... The plan to send the former ambassador to Niger was suggested by the former ambassador's wife, a CIA employee. The former ambassador's wife suggested her husband for the trip to Niger in February 2002.
... On February 12, 2002, the former ambassador’s wife sent a memorandum to a Deputy Chief of a division in the CIA's Directorate of Operations which said, “[m]y husband has good relations with both the PM [prime minister] and the former Minister of Mines (not to mention lots of French contacts), both of whom could possibly shed light on this sort of activity.”
... Rather than speaking publicly about his actual experiences during his inquiry of the Niger issue, the former ambassador seems to have included information he learned from press accounts and from his beliefs about how the Intelligence Community would have or should have handled the information he provided.
... The former ambassador told Committee staff that he, in fact, did not have access to any of the names and dates in the CIA's reports and said he may have become confused about his own recollection after the International Atomic Energy Agency (IAEA) reported in March 2003 that the names and dates on the documents were not correct. Of note, the names and dates in the documents that the IAEA found to be incorrect were not names or dates included in the CIA reports.
... While the CIA responded to the Vice President’s request for the Agency's analysis, they never provided the information gathered by the former Ambassador.
... The Committee found that, for most analysts, the former ambassador's report lent more credibility, not less, to the reported Niger- Iraq uranium deal. [emphasis added]
According to the Vanity Fair piece, both of the Wilsons were present with Kristof and it is reasonable to assume that Valerie Plame Wilson at least listened attentively as her husband provided politically loaded misinformation to a Times byline reporter. Mr. Wilson casually disclosed his wife’s maiden name in the preparation of numerous biographical sketches beginning with Who’s Who and including Corporate and Public Strategy Advisory Group, the Middle East Institute and the EPIC Forum. Twenty people provided biographical sketches as participants in the antiwar EPIC Forum on June 14, 2003, some three weeks prior to the publication of Wilson’s fable on the NY Times editorial page. Joseph Wilson was the only forum participant to include even a mention of a spouse, let alone her maiden name.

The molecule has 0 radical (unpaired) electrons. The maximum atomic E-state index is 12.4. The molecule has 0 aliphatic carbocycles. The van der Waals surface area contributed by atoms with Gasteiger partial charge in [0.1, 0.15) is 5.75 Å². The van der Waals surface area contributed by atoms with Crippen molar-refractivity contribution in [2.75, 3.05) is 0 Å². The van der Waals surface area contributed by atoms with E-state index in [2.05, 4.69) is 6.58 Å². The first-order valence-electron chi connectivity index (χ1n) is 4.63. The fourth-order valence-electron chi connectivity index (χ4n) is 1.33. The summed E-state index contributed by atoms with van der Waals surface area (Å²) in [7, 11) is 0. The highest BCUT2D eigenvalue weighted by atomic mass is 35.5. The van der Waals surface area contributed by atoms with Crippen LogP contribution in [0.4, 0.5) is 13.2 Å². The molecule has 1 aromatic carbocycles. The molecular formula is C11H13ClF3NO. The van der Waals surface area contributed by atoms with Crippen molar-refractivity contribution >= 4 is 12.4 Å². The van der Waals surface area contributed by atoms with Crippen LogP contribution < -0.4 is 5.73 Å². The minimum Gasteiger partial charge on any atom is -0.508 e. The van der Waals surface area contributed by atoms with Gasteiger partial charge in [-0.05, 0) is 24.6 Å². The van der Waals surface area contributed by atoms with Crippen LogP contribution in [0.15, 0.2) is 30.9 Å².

The Kerry Campaign must have been impressed with the Wilsons’ ability to gull a Times reporter by having source and confirmation share a common last name, for soon after Kristof’s article appeared, Wilson was named as an ‘advisor to the campaign’ and held that position until the exposure of his prevarications. Wilson’s status as a Kerry advisor, coupled with the Times own Kristof having swallowed Wilson’s tale whole, was sufficient for the Times to grant Wilson its editorial page on July 6th, 2003. The Wilsons, working together, had achieved a level of national notoriety based entirely upon their manipulation of the Kerry Campaign and the New York Times.